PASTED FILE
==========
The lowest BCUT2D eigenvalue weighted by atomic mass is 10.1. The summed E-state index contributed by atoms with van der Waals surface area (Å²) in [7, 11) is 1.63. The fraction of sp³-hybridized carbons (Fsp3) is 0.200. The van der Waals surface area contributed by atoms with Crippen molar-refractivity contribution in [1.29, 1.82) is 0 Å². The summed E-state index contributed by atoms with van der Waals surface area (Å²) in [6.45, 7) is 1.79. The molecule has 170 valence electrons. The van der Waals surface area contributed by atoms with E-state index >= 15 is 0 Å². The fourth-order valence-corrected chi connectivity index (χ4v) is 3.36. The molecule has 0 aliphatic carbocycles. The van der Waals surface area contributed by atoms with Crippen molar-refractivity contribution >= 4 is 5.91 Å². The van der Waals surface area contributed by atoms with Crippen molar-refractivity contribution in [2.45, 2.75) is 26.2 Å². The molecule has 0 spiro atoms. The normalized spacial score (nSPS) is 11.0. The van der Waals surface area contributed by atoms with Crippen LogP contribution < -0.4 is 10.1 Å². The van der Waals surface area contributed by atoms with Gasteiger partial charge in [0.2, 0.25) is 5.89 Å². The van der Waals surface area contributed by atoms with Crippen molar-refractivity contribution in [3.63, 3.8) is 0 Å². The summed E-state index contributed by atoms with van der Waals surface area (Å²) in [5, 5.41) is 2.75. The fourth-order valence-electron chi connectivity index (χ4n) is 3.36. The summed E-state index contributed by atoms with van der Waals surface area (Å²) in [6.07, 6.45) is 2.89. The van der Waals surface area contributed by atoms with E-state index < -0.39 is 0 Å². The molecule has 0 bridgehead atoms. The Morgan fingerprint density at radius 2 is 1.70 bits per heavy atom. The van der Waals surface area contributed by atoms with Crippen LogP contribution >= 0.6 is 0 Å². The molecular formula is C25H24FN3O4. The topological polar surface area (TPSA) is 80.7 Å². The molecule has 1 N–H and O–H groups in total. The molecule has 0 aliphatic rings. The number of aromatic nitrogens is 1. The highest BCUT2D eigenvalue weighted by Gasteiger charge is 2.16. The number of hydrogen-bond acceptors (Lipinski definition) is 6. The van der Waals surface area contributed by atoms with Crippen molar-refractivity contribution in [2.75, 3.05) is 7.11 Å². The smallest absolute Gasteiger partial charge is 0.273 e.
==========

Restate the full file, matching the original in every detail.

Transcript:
The lowest BCUT2D eigenvalue weighted by atomic mass is 10.1. The summed E-state index contributed by atoms with van der Waals surface area (Å²) in [7, 11) is 1.63. The fraction of sp³-hybridized carbons (Fsp3) is 0.200. The van der Waals surface area contributed by atoms with Crippen molar-refractivity contribution in [1.29, 1.82) is 0 Å². The summed E-state index contributed by atoms with van der Waals surface area (Å²) in [6.45, 7) is 1.79. The molecule has 170 valence electrons. The van der Waals surface area contributed by atoms with E-state index >= 15 is 0 Å². The fourth-order valence-corrected chi connectivity index (χ4v) is 3.36. The molecule has 0 aliphatic carbocycles. The van der Waals surface area contributed by atoms with Crippen molar-refractivity contribution >= 4 is 5.91 Å². The van der Waals surface area contributed by atoms with Crippen molar-refractivity contribution in [2.45, 2.75) is 26.2 Å². The molecule has 0 spiro atoms. The normalized spacial score (nSPS) is 11.0. The van der Waals surface area contributed by atoms with Crippen LogP contribution < -0.4 is 10.1 Å². The van der Waals surface area contributed by atoms with Gasteiger partial charge in [0.2, 0.25) is 5.89 Å². The van der Waals surface area contributed by atoms with Crippen molar-refractivity contribution in [3.63, 3.8) is 0 Å². The summed E-state index contributed by atoms with van der Waals surface area (Å²) in [5, 5.41) is 2.75. The fourth-order valence-electron chi connectivity index (χ4n) is 3.36. The summed E-state index contributed by atoms with van der Waals surface area (Å²) in [6.07, 6.45) is 2.89. The van der Waals surface area contributed by atoms with E-state index < -0.39 is 0 Å². The molecule has 0 bridgehead atoms. The Morgan fingerprint density at radius 2 is 1.70 bits per heavy atom. The van der Waals surface area contributed by atoms with Crippen LogP contribution >= 0.6 is 0 Å². The molecular formula is C25H24FN3O4. The topological polar surface area (TPSA) is 80.7 Å². The molecule has 1 N–H and O–H groups in total. The molecule has 0 aliphatic rings. The number of aromatic nitrogens is 1. The highest BCUT2D eigenvalue weighted by Gasteiger charge is 2.16. The number of hydrogen-bond acceptors (Lipinski definition) is 6. The van der Waals surface area contributed by atoms with Crippen molar-refractivity contribution in [2.75, 3.05) is 7.11 Å². The smallest absolute Gasteiger partial charge is 0.273 e.